However, the use of a bounding box (an invisible wrapper which contains the element) allows the text or imagery to be horizontally aligned (left, right, or center) within the available space. This means an element's bounding box may span a specific number of columns but the content within it may not necessarily cover the entire width of that space.
It's important to understand that text behaves differently within its bounding box than imagery and other media. This is because text will dynamically adapt to the available width so the number of lines is partially based on the user's screen size, whereas imagery will usually scale at a consistent aspect ratio.
When considering the usage of a grid structure, it’s important to understand some of the basic design principles used in typography. These relate back to human psychology, and some of the more prominent ones are outlined in the Gestalt Principles, which is a set of laws describing how humans observe objects and patterns:
Law of Proximity – an assortment of objects which are close together are perceived as forming a group
Law of Similarity – an assortment of similar objects (in terms of shape, color, etc.) are perceived as forming a group
Law of Closure – an unclosed or unfinished shape will be perceived as being whole if the mind is able to fill in the missing information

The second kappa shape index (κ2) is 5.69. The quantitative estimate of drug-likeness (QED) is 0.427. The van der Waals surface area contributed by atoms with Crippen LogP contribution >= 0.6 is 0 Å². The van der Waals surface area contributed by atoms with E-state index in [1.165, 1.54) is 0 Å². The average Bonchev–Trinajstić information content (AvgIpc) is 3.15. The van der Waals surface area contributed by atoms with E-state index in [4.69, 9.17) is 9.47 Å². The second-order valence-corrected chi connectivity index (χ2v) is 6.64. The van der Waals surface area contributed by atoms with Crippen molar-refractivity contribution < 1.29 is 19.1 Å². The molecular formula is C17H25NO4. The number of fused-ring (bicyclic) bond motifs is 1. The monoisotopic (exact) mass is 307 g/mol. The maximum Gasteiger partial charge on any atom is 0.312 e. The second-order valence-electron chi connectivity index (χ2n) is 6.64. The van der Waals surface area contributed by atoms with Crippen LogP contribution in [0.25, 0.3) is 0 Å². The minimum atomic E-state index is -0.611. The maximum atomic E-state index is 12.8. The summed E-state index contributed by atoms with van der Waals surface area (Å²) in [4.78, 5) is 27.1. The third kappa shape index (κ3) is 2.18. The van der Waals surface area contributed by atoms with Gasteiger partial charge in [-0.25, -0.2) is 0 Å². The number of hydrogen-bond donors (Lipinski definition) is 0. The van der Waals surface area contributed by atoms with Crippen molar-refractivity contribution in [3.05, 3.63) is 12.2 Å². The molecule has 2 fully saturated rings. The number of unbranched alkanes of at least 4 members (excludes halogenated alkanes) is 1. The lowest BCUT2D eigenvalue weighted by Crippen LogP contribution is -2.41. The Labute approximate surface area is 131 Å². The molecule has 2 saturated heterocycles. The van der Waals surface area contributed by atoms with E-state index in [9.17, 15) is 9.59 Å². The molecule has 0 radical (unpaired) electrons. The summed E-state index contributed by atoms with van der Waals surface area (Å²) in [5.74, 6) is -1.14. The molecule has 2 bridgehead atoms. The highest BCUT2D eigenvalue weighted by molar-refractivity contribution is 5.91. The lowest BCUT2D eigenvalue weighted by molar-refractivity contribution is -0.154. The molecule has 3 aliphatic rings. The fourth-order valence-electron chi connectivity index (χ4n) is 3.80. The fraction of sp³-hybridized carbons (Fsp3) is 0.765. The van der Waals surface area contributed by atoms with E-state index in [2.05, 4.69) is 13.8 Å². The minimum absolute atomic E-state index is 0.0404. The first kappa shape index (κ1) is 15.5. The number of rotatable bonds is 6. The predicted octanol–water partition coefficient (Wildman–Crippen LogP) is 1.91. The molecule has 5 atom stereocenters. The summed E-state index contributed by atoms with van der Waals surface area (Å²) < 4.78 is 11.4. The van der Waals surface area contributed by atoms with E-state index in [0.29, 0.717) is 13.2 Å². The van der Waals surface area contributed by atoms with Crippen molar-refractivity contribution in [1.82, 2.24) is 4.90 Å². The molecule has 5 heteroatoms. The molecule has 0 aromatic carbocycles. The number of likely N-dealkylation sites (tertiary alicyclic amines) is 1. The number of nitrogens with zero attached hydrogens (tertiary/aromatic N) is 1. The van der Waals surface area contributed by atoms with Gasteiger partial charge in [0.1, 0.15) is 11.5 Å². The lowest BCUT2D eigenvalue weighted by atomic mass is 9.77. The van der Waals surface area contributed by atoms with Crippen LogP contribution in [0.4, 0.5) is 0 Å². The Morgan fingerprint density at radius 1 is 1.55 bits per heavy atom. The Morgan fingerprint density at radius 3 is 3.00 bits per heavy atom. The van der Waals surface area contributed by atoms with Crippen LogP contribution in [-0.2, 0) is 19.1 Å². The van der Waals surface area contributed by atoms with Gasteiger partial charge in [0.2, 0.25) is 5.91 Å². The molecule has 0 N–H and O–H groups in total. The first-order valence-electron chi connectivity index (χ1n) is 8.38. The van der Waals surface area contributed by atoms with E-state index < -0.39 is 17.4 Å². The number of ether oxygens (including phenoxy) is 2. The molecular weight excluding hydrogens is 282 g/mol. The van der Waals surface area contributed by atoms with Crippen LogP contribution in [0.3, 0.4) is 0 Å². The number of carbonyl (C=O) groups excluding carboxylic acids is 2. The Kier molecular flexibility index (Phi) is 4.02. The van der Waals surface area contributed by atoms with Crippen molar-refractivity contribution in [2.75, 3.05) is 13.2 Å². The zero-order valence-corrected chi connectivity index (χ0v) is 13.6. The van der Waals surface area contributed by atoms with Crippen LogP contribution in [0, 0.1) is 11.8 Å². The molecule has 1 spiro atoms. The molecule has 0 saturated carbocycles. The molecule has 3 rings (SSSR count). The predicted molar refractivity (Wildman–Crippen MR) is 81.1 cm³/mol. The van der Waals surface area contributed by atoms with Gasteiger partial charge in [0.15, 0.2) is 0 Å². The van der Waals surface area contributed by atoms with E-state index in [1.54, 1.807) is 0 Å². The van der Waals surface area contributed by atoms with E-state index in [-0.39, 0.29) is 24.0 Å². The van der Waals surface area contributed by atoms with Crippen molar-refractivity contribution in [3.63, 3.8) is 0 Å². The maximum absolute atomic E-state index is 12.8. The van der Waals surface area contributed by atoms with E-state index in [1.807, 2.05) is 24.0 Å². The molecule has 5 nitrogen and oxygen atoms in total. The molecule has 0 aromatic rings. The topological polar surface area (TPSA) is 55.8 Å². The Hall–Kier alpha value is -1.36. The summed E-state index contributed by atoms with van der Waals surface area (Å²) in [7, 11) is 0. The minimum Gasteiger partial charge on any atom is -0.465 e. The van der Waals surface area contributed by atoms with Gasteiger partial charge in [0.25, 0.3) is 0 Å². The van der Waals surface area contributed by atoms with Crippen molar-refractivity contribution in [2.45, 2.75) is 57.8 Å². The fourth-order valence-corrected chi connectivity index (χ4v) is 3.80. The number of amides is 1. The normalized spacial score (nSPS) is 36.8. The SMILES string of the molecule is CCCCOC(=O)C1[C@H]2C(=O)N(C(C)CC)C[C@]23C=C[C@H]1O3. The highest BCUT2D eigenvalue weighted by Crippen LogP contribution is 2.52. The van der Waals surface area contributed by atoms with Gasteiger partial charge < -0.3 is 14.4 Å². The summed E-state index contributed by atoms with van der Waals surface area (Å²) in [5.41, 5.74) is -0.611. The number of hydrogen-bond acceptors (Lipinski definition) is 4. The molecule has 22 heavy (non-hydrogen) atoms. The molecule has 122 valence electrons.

Law of Symmetry – objects which are perceived as being equally arranged on or around a center point help the mind identify them as coherent objects
Law of Continuity – the mind can distinguish between groups of objects even if some visual information is unknown, such as if they overlap
Law of Figure/Ground – the mind will distinguish objects that appear to be in the foreground from the background
Law of Common Fate – the mind will perceive objects that move in the same direction as a group, even if they are visually different
Law of Past Experience – the mind is affected by past visual stimuli
Visual hierarchy is a term used to describe the order in which the parts of a design are interpreted. Visual hierarchy and the Gestalt Principles directly relate back to the grid structure because these determine how easy a design is to understand — in other words, how legible it is.
A grid helps ensure there is consistency in the design and helps ensure content is organized in a way that follows the Gestalt Principles. Text and imagery should be intentionally arranged in a way that causes humans to subconsciously group related content together, and visual hierarchy should be used to deliver the most important information first.